-e "REGISTRY_AUTH_HTPASSWD_REALM=Registry Realm" \
 -e "REGISTRY_AUTH_HTPASSWD_PATH=/auth/htpasswd" \
 -v /opt/registry/certs:/certs:z \
 -e "REGISTRY_HTTP_TLS_CERTIFICATE=/certs/domain.crt" \
 -e "REGISTRY_HTTP_TLS_KEY=/certs/domain.key" \
 -e REGISTRY_COMPATIBILITY_SCHEMA1_ENABLED=true \
 -d \
 docker.io/library/registry:latest

In above command, we have mapped local port 5000 to the container image port 5000.

If we have firewall running on the machine, we need to create allow rules to permit traffic:

# firewall-cmd --add-port=5000/tcp --zone=internal --permanent 
# firewall-cmd --add-port=5000/tcp --zone=public --permanent
# firewall-cmd --reload

Verify if the access to Registry

The curl command can be used to access the registry:

# curl -u registryuser:registryuserpassword https://<hostname>:5000/v2/_catalog
{"repositories":[]}

The certificate can be verified using:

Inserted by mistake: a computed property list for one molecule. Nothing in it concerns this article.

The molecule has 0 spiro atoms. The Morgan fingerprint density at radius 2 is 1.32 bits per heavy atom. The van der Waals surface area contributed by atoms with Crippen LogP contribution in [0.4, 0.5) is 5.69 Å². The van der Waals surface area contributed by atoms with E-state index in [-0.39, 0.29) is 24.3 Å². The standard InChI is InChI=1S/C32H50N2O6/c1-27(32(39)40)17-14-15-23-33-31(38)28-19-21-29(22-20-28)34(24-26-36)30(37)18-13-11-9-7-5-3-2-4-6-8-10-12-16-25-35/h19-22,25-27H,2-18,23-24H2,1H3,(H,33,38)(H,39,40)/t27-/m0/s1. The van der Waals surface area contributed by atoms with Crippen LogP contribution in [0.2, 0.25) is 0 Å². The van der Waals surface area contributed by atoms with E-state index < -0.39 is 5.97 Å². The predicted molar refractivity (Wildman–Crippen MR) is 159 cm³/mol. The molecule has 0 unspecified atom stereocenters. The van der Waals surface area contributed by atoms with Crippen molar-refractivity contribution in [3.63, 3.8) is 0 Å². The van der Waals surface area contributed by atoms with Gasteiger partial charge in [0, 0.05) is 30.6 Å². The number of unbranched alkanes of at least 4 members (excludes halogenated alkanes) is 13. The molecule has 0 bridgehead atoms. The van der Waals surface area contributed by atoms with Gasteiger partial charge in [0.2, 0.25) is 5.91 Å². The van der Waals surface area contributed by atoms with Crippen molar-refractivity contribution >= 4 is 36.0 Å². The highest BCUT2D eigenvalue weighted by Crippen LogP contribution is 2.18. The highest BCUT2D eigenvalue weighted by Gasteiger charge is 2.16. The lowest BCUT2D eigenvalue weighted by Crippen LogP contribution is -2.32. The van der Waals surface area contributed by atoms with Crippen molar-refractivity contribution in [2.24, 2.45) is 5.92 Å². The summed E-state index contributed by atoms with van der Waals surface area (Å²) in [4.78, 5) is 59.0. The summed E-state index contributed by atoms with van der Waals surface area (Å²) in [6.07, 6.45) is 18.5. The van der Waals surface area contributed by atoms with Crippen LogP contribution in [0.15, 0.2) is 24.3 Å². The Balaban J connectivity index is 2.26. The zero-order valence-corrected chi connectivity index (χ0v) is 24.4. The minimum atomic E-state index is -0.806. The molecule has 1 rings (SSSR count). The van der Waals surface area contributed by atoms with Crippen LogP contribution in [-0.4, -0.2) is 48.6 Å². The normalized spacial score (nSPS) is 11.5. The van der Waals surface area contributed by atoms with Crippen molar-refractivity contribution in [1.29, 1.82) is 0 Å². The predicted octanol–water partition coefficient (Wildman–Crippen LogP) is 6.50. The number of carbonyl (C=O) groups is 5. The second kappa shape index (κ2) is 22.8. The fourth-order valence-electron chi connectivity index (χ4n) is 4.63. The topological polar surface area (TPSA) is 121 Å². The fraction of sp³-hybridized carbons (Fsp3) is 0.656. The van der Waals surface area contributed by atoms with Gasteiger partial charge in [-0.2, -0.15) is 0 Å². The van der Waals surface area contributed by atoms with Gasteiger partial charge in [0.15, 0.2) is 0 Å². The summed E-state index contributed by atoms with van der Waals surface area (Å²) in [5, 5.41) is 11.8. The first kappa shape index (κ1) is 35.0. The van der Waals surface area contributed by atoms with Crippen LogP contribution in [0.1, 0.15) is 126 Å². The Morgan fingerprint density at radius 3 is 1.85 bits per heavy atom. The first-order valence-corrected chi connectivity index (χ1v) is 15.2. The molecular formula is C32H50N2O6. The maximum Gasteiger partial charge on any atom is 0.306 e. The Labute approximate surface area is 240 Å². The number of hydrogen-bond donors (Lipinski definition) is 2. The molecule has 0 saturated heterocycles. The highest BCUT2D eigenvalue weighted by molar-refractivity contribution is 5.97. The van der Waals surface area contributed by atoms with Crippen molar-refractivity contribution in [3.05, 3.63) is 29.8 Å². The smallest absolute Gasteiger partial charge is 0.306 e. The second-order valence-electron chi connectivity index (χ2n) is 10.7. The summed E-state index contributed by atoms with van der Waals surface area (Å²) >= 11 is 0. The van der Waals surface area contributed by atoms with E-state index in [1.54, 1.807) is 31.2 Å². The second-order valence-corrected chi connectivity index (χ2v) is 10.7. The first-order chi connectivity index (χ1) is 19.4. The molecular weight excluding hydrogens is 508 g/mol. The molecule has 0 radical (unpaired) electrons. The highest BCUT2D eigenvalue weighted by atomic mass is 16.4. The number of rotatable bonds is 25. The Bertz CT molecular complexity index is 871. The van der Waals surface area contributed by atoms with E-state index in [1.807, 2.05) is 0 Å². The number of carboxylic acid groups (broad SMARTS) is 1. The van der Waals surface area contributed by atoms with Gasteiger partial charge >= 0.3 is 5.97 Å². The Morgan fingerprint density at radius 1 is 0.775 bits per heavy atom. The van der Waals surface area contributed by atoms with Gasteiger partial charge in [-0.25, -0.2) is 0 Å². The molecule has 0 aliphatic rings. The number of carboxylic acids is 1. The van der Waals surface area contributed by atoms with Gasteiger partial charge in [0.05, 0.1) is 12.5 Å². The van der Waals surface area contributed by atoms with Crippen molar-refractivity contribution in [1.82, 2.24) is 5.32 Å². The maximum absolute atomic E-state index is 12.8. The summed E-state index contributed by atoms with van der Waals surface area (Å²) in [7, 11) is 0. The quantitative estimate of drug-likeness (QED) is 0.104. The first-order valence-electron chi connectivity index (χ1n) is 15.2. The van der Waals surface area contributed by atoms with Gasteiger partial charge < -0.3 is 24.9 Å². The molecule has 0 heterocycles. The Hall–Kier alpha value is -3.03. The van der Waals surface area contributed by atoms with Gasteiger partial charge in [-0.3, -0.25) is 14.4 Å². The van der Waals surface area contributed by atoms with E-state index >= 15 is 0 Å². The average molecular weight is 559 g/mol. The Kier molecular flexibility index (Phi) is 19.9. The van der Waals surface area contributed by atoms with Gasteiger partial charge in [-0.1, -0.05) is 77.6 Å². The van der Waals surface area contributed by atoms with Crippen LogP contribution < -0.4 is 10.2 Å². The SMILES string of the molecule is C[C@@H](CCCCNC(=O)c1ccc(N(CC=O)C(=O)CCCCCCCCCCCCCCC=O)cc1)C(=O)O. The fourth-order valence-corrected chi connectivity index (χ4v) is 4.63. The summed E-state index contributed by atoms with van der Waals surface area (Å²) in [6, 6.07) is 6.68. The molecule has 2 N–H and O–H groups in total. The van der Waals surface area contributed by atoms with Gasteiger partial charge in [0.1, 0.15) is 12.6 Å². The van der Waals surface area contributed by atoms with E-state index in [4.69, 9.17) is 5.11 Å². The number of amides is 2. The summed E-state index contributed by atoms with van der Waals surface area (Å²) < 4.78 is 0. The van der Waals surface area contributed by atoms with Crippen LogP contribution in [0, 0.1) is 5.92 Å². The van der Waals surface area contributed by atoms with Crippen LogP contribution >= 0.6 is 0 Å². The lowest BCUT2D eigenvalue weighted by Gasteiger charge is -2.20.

# openssl s_client -connect <hostname>:5000 -servername <hostname>

Be sure to trust the certificate from earlier or use curl’s -k switch to ignore certificate verification.

Verify Login/Logout to/from the Registry

We can use the docker login command to log into the registry:

# docker login <hostname>:5000
 Username: registryuser
 Password: 
 WARNING! Your password will be stored unencrypted in /root/.docker/config.json.
 Configure a credential helper to remove this warning. See
 https://docs.docker.com/engine/reference/commandline/login/#credentials-store
 Login Succeeded

We can use docker logout command to logout of the registry.

Push/Pull Images from the Registry

At this point, the registry we created is empty. So we first need to push the image to the registry. To push to the registry, use docker tag to first tag the image and the registry location, and then push the image using docker push:

# docker tag <image id|<repo name/image name>> registry:5000/<repo>/<image>

We can verify the images present in the container registry using the curl command:

Same way, we can use docker pull command to pull the images from our private registry.

Managing Registry Lifecycle

Stop registry:

# docker stop myregistry

Remove registry:

# docker rm myregistry

Delete registry image:

# docker rmi registry:latest